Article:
Girls on the Run aims to inspire positive choicesWritten by Sarah Ottney | Editor in Chief | firstname.lastname@example.org
“Good job, Taylor! Keep going!”
The encouraging shouts, mixed with plenty of high-fives, rang out recently at a park near Fort Meigs Elementary School in Perrysburg, where a group of girls in the local chapter of Girls on the Run (GOTR) meets twice a week after school.
Wearing matching pink shirts — and occasionally donning costume items like boas, capes and masquerade-style face masks — the group worked through several running and team-building games with the guidance of three volunteer coaches.
GOTR combines running with an interactive curriculum to inspire self-respect and healthy lifestyles in preteen girls. Topics discussed include bullying, peer pressure and healthy body image with a focus on positive physical, emotional, mental and social development, said Lindsay McKibben, council director of GOTR of Northwest Ohio.
“Women face social pressures at all ages; even elementary-age girls face it. It’s starting at that young of an age,” McKibben said. “The program really spoke to me in teaching girls some key core values at a young age that are really beneficial as they go through seventh, eighth, ninth, 10th grade and even later on as adults.”
The nonprofit organization is active in more than 200 cities in the United States and Canada. GOTR of Northwest Ohio started in 2012 and currently has 13 teams of third-, fourth- and fifth-graders at 11 sites: Monclova Elementary and Whitehouse Primary Schools, Fort Meigs Elementary, Toth Elementary, Woodland Elementary and St. Rose Catholic School and Parish in Perrysburg, Stranahan Elementary and St. Joseph’s Catholic School and Parish in Sylvania, Gesu Catholic School and Parish in Toledo and McGregor Elementary and Greenwood Elementary in Washington Local Schools.
The first few weeks of the 10-week program center on building a positive self-image, including speaking positively of yourself and being respectful to yourself, McKibben said.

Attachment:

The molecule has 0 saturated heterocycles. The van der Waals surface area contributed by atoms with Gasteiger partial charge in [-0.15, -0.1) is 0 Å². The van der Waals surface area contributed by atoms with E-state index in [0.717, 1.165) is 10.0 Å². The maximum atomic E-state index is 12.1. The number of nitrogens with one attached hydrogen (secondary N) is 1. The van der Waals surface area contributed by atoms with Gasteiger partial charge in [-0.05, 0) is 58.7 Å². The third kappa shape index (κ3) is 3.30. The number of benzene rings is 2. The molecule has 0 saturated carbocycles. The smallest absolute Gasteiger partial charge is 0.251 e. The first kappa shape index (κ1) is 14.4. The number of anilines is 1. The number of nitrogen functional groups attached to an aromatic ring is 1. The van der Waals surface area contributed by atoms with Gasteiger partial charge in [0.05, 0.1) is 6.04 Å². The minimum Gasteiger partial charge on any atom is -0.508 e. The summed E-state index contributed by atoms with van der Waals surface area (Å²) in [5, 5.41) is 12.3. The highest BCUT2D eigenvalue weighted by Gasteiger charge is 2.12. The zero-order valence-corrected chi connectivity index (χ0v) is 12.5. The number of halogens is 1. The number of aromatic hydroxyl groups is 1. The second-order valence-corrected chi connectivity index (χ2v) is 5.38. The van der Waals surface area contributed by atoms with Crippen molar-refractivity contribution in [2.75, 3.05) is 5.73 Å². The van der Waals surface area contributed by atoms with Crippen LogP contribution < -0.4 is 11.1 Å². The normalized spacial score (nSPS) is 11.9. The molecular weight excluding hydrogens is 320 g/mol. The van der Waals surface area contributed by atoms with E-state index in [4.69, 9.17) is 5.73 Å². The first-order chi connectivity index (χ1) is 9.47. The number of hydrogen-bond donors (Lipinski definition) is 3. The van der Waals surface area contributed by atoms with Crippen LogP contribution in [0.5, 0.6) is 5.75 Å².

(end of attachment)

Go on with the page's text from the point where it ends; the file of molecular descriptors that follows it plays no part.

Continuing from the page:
Next, lessons focus on building a positive environment, such as choosing good friends, how to handle social, peer and media pressure and how gossip and bullying can hurt people.
The final phase is centered around giving back, with each team planning and executing a community service project.
Girls are welcome to repeat the program and girls who came in as shy third-graders will often return the next session as confident leaders, said Heather Hayter, a GOTR coach at Fort Meigs Elementary. Hayter is a kindergarten teacher’s assistant at the school and her daughter is a GOTR participant.
“It’s really important for people to understand how sensitive girls of this age group are to the need to develop a healthy self-image,” Hayter said. “Girls on the Run gives them the tools to develop that image in a positive manner because it addresses the whole individual. They have the tools not just to know what it means to be healthy physically and not fall prey to what they see in the media, but also what it means to be healthy emotionally and socially. Those things are huge.”
The benefits extend beyond the girls who directly participate in the program, said coach Taylor Newlove, a Bowling Green State University student.
“What these girls are learning here doesn’t just affect these 10 girls; it affects these girls’ friends and their friends because they are sharing all these lessons and skills,” Newlove said.
GOTR teaches the Stop, Breathe, Listen and Respond (SBLR) method, said Sarah Gabel, program director for GOTR of Northwest Ohio.
“It teaches the girls to be thoughtful in their responses and not just say the first thing that’s on their mind,” Gabel said.